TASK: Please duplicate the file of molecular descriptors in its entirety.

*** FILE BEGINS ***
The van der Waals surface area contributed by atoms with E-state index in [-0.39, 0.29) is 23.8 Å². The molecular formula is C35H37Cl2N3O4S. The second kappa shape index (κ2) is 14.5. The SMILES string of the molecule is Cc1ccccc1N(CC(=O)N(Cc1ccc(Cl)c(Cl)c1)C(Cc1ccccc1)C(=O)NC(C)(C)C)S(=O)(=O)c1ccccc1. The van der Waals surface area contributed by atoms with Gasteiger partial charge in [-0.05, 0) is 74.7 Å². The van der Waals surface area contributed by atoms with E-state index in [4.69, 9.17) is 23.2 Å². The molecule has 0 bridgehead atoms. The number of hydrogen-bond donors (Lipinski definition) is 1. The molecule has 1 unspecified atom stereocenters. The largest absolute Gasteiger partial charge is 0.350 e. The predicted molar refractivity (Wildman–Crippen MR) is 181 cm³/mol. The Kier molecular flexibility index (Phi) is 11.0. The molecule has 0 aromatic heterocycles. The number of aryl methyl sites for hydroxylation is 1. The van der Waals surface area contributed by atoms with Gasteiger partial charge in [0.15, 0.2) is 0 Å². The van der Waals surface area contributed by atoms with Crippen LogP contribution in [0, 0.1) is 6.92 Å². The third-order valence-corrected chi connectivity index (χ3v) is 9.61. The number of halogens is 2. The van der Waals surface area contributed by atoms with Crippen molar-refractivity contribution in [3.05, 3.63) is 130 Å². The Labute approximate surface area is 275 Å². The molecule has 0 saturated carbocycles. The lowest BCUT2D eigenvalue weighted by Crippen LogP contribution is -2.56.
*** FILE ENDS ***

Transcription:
The van der Waals surface area contributed by atoms with E-state index in [-0.39, 0.29) is 23.8 Å². The molecular formula is C35H37Cl2N3O4S. The second kappa shape index (κ2) is 14.5. The SMILES string of the molecule is Cc1ccccc1N(CC(=O)N(Cc1ccc(Cl)c(Cl)c1)C(Cc1ccccc1)C(=O)NC(C)(C)C)S(=O)(=O)c1ccccc1. The van der Waals surface area contributed by atoms with Gasteiger partial charge in [-0.05, 0) is 74.7 Å². The van der Waals surface area contributed by atoms with E-state index in [4.69, 9.17) is 23.2 Å². The molecule has 0 bridgehead atoms. The number of hydrogen-bond donors (Lipinski definition) is 1. The molecule has 1 unspecified atom stereocenters. The largest absolute Gasteiger partial charge is 0.350 e. The predicted molar refractivity (Wildman–Crippen MR) is 181 cm³/mol. The Kier molecular flexibility index (Phi) is 11.0. The molecule has 0 aromatic heterocycles. The number of aryl methyl sites for hydroxylation is 1. The van der Waals surface area contributed by atoms with Gasteiger partial charge in [0.15, 0.2) is 0 Å². The van der Waals surface area contributed by atoms with Crippen LogP contribution in [0, 0.1) is 6.92 Å². The third-order valence-corrected chi connectivity index (χ3v) is 9.61. The number of halogens is 2. The van der Waals surface area contributed by atoms with Crippen molar-refractivity contribution in [3.05, 3.63) is 130 Å². The Labute approximate surface area is 275 Å². The molecule has 0 saturated carbocycles. The lowest BCUT2D eigenvalue weighted by Crippen LogP contribution is -2.56.